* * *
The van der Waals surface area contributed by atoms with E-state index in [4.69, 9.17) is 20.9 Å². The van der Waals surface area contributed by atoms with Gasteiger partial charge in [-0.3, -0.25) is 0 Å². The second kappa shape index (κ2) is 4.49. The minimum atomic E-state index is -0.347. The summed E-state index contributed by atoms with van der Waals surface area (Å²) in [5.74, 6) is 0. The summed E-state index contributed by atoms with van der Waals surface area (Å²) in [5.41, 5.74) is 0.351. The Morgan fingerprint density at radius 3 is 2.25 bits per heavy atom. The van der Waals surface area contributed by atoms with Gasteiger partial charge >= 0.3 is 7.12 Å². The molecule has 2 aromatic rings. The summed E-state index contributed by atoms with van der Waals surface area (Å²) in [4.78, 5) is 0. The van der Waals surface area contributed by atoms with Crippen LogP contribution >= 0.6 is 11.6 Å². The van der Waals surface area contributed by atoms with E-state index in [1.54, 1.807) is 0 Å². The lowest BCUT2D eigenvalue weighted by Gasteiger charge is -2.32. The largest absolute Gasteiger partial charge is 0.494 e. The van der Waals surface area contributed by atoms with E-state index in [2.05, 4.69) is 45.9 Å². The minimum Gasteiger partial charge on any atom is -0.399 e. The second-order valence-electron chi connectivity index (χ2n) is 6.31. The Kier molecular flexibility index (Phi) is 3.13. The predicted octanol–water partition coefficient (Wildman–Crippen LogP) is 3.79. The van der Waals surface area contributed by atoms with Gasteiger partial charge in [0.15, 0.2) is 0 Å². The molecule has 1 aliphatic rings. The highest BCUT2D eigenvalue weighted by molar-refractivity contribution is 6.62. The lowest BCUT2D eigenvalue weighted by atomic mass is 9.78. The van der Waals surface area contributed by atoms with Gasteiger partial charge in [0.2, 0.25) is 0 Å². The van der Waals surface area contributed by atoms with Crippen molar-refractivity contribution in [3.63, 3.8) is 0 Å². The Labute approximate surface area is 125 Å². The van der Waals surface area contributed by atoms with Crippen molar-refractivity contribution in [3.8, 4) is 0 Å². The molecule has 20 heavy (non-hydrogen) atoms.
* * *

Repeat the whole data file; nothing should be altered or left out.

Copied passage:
The van der Waals surface area contributed by atoms with E-state index in [4.69, 9.17) is 20.9 Å². The van der Waals surface area contributed by atoms with Gasteiger partial charge in [-0.3, -0.25) is 0 Å². The second kappa shape index (κ2) is 4.49. The minimum atomic E-state index is -0.347. The summed E-state index contributed by atoms with van der Waals surface area (Å²) in [5.74, 6) is 0. The summed E-state index contributed by atoms with van der Waals surface area (Å²) in [5.41, 5.74) is 0.351. The Morgan fingerprint density at radius 3 is 2.25 bits per heavy atom. The van der Waals surface area contributed by atoms with Gasteiger partial charge >= 0.3 is 7.12 Å². The molecule has 2 aromatic rings. The summed E-state index contributed by atoms with van der Waals surface area (Å²) in [4.78, 5) is 0. The van der Waals surface area contributed by atoms with Crippen LogP contribution >= 0.6 is 11.6 Å². The van der Waals surface area contributed by atoms with E-state index in [1.54, 1.807) is 0 Å². The lowest BCUT2D eigenvalue weighted by Gasteiger charge is -2.32. The largest absolute Gasteiger partial charge is 0.494 e. The van der Waals surface area contributed by atoms with E-state index in [2.05, 4.69) is 45.9 Å². The minimum Gasteiger partial charge on any atom is -0.399 e. The second-order valence-electron chi connectivity index (χ2n) is 6.31. The Kier molecular flexibility index (Phi) is 3.13. The predicted octanol–water partition coefficient (Wildman–Crippen LogP) is 3.79. The van der Waals surface area contributed by atoms with Gasteiger partial charge in [0.15, 0.2) is 0 Å². The molecule has 1 aliphatic rings. The highest BCUT2D eigenvalue weighted by molar-refractivity contribution is 6.62. The lowest BCUT2D eigenvalue weighted by atomic mass is 9.78. The van der Waals surface area contributed by atoms with Gasteiger partial charge in [0.2, 0.25) is 0 Å². The van der Waals surface area contributed by atoms with Crippen molar-refractivity contribution in [3.63, 3.8) is 0 Å². The Labute approximate surface area is 125 Å². The van der Waals surface area contributed by atoms with Crippen molar-refractivity contribution in [3.8, 4) is 0 Å². The molecule has 20 heavy (non-hydrogen) atoms.